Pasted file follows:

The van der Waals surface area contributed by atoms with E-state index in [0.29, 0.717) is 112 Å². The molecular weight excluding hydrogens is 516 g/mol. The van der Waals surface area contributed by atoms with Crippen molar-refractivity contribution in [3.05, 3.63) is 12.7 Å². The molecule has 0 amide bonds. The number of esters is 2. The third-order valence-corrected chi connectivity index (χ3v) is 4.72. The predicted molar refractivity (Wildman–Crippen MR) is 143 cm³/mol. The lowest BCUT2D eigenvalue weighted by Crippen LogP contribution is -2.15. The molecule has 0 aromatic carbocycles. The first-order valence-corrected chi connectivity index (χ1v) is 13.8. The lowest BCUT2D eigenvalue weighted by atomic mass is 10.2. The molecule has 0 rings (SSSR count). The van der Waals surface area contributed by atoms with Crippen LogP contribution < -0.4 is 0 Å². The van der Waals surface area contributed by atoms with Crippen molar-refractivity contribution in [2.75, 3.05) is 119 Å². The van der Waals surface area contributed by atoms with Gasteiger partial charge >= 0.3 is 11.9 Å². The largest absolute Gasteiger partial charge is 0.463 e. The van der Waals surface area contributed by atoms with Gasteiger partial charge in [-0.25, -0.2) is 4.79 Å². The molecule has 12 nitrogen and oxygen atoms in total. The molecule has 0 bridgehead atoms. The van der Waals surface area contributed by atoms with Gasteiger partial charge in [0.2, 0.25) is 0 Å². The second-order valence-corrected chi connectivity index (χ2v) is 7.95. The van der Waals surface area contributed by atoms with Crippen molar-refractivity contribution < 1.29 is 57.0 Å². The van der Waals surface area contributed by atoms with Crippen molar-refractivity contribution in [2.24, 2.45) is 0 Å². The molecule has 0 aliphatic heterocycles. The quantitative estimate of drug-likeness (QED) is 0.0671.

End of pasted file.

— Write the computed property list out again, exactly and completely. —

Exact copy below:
The van der Waals surface area contributed by atoms with E-state index in [0.29, 0.717) is 112 Å². The molecular weight excluding hydrogens is 516 g/mol. The van der Waals surface area contributed by atoms with Crippen molar-refractivity contribution in [3.05, 3.63) is 12.7 Å². The molecule has 0 amide bonds. The number of esters is 2. The third-order valence-corrected chi connectivity index (χ3v) is 4.72. The predicted molar refractivity (Wildman–Crippen MR) is 143 cm³/mol. The lowest BCUT2D eigenvalue weighted by Crippen LogP contribution is -2.15. The molecule has 0 aromatic carbocycles. The first-order valence-corrected chi connectivity index (χ1v) is 13.8. The lowest BCUT2D eigenvalue weighted by atomic mass is 10.2. The molecule has 0 rings (SSSR count). The van der Waals surface area contributed by atoms with Crippen LogP contribution < -0.4 is 0 Å². The van der Waals surface area contributed by atoms with Crippen molar-refractivity contribution in [2.75, 3.05) is 119 Å². The van der Waals surface area contributed by atoms with Gasteiger partial charge >= 0.3 is 11.9 Å². The largest absolute Gasteiger partial charge is 0.463 e. The van der Waals surface area contributed by atoms with Gasteiger partial charge in [-0.25, -0.2) is 4.79 Å². The molecule has 12 nitrogen and oxygen atoms in total. The molecule has 0 bridgehead atoms. The van der Waals surface area contributed by atoms with Gasteiger partial charge in [0.2, 0.25) is 0 Å². The second-order valence-corrected chi connectivity index (χ2v) is 7.95. The van der Waals surface area contributed by atoms with Crippen molar-refractivity contribution < 1.29 is 57.0 Å². The van der Waals surface area contributed by atoms with Crippen molar-refractivity contribution in [2.24, 2.45) is 0 Å². The molecule has 0 aliphatic heterocycles. The quantitative estimate of drug-likeness (QED) is 0.0671.